OTLA intervenes in landmark hearing on summary judgment
July 2011 – OTLA was one of five intervenors invited by the Court of Appeal for Ontario to participate in a special five-judge panel to consider recent changes to the summary judgment rules. Board members Allan Rouben and Ron Bohm represented OTLA at the hearings which could be considered one of the most important matters in the province’s legal history – a procedure known as a summary judgment motion.
Unlike the positions submitted by the other intervenors, which generally supported the rule change, OTLA’s submission questioned whether a liberal interpretation of Ontario’s new summary judgment rule actually will make it easier for litigants to get faster access to justice in the province’s court system.
Allan Rouben argued that the summary judgment procedure was not suitable for certain types of complex cases and that concerns for speed and efficiency should not take precedence over justice to the parties. He also argued that there is a flaw in the argument that summary judgments might save litigants costs. That might be the case if the motion is successful, but he said the procedure has the exact opposite effect if the motion fails and the litigants must then foot the bill for a full-blown trial.
In June, over three days of hearings, a five-judge panel from the Ontario Court of Appeal sat to hear arguments on how much power provincial judges should have to decide the fate of lawsuits before they proceed to full blown trials. Last year, Ontario amended its court rules to empower judges to make final decisions on lawsuits at an early stage of the proceedings. On what is known as a motion for summary judgment, a judge can now make significant findings of fact. That empowers the judge to decide whether the matter requires a full-blown trial, or whether it can be decided on the bench at the end of the motion.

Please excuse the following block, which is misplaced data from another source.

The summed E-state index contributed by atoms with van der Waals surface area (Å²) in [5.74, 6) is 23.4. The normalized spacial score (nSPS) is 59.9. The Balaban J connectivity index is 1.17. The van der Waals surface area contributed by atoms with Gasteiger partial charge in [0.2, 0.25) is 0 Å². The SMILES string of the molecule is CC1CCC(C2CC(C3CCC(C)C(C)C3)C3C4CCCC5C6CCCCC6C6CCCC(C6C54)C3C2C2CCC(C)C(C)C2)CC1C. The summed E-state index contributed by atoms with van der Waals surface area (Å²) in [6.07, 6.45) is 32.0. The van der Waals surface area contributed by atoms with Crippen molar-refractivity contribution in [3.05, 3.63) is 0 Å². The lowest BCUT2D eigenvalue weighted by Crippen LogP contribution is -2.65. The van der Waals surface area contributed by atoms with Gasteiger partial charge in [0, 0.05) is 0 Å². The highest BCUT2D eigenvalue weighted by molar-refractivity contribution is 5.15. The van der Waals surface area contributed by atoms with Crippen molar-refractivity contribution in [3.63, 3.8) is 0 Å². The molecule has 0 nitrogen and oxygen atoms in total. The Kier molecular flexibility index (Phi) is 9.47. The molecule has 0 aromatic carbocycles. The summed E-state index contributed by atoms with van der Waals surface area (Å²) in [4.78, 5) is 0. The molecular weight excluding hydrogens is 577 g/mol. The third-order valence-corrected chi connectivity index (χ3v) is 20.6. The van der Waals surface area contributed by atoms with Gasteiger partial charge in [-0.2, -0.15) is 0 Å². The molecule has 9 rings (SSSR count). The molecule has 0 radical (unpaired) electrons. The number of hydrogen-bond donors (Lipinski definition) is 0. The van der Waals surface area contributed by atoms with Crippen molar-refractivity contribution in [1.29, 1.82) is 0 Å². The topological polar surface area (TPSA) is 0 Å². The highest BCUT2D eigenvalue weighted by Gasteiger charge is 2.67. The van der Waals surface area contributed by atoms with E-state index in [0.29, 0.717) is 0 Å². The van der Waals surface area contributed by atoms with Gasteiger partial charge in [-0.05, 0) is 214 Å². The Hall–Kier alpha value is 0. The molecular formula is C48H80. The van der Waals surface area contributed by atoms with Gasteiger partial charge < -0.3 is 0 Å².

The hearings discussed four court matters that received summary judgment decisions under the new rules, in an effort to provide the legal profession with clear guidance on how the new and more powerful summary judgment rule can be used to wind up cases more quickly.
The factums of the intervenors are available by clicking on the links below:
- Factum submitted by the Ontario Trial Lawyers Association
- Factum submitted by the Attorney General of Ontario
- Factum submitted by The Advocates’ Society
- Factum submitted by the Ontario Bar Association
You can read more about the summary judgment hearing and OTLA’s submission as an intervenor by clicking on these links to articles by the National Post.